The magic water pump in Chicago’s Schiller Woods

There are more than 500 hand-operated water pumps throughout the 68,000 acres of the Cook County Forest Preserves encircling Chicago. Most are utterly ordinary. But there’s one pump in Schiller Woods — a forest preserve in suburban Schiller Park, just to the northwest of Chicago — that some consider very special indeed.

The Schiller Park pump, in fact, regularly attracts crowds of people filling gallon jugs and other odd containers on any given day. What draws them to this pump in particular? The water, they say, has special properties: it energizes you; it makes you younger; it clears up chronic illnesses. Some describe the water as holy; others say they just like the taste.

Forest Preserve officials, for their part, claim there’s nothing particularly special about the well. To be sure, the water comes straight from the ground, meaning it contains none of the chemical additives — fluoride, etc. — that are found in city water. Because the pump is so popular, it is tested more regularly than others in the Forest Preserve system. According to the Illinois Department of Public Health, its water is “a little low in iron and somewhat low in other trace minerals” but otherwise not distinctive. Still, the Schiller pilgrims cannot be dissuaded from faithfully toting their bottles and buckets to and from the well to refill week after week.

Check out a short video about the pump put together by WBEZ’s Curious City, below:

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Alligator spotted in Chicago lagoon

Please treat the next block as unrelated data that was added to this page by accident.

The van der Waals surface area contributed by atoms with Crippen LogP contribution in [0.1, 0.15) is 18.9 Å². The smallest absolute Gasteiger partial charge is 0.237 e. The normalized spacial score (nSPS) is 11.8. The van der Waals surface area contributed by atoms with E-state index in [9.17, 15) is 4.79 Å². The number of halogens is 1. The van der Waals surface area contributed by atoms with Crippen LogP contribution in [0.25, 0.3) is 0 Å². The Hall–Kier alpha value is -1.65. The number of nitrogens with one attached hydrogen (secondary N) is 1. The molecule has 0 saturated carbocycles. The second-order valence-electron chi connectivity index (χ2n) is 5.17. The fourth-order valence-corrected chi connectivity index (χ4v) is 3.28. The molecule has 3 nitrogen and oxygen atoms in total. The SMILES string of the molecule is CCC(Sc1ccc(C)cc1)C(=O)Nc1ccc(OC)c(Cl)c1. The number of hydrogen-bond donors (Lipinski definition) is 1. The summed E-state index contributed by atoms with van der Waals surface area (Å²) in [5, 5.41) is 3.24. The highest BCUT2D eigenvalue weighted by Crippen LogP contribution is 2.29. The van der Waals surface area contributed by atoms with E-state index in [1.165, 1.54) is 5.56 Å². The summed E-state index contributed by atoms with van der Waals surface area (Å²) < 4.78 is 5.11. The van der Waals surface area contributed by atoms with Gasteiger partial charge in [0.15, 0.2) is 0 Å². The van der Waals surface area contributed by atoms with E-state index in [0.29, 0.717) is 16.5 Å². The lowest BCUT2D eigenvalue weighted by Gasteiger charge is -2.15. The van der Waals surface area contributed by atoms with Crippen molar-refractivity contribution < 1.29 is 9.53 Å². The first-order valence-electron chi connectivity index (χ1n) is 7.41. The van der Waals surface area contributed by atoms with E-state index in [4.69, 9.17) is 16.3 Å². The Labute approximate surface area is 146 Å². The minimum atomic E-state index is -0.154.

Spotted in a pond in Chicago’s Humboldt Park: a four-to-five foot long crocodilian. The latest Chicago-area gator-sighting since a four-footer was found swimming in Lake Michigan last October, residents observed the reptile earlier this afternoon and Chicago Police and Animal Care and Control — though skeptical at first — later confirmed the report.

Humboldt Park alligator
An alligator was spotted in Chicago’s Humboldt Park, July 2019. (Photo credit Block Club Chicago.)

From the Chicago Tribune:

Chicago officials confirmed an alligator was living in Humboldt Park Lagoon after several people reported seeing the animal there Tuesday morning and others shared possible photos of it.

Chicago police were called to the 1400 block of North Humboldt Drive about 12:15 p.m. after someone called 911 “saying they saw a Facebook post saying there is an alligator in the lagoon area,” said Chicago police spokeswoman Karie James.

Police had “independently confirmed the alligator is in the lagoon and state reptile specialists” said it was 4 to 5 feet long, police spokesman Anthony Guglielmi said in a tweet. The animal was expected to be trapped Tuesday night “and relocated to a zoo for veterinary evaluation.”

Sounds like the makings of a summertime blockbuster! Hopefully the alligator will be captured and relocated without too much fuss.

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Alligator found swimming in Lake Michigan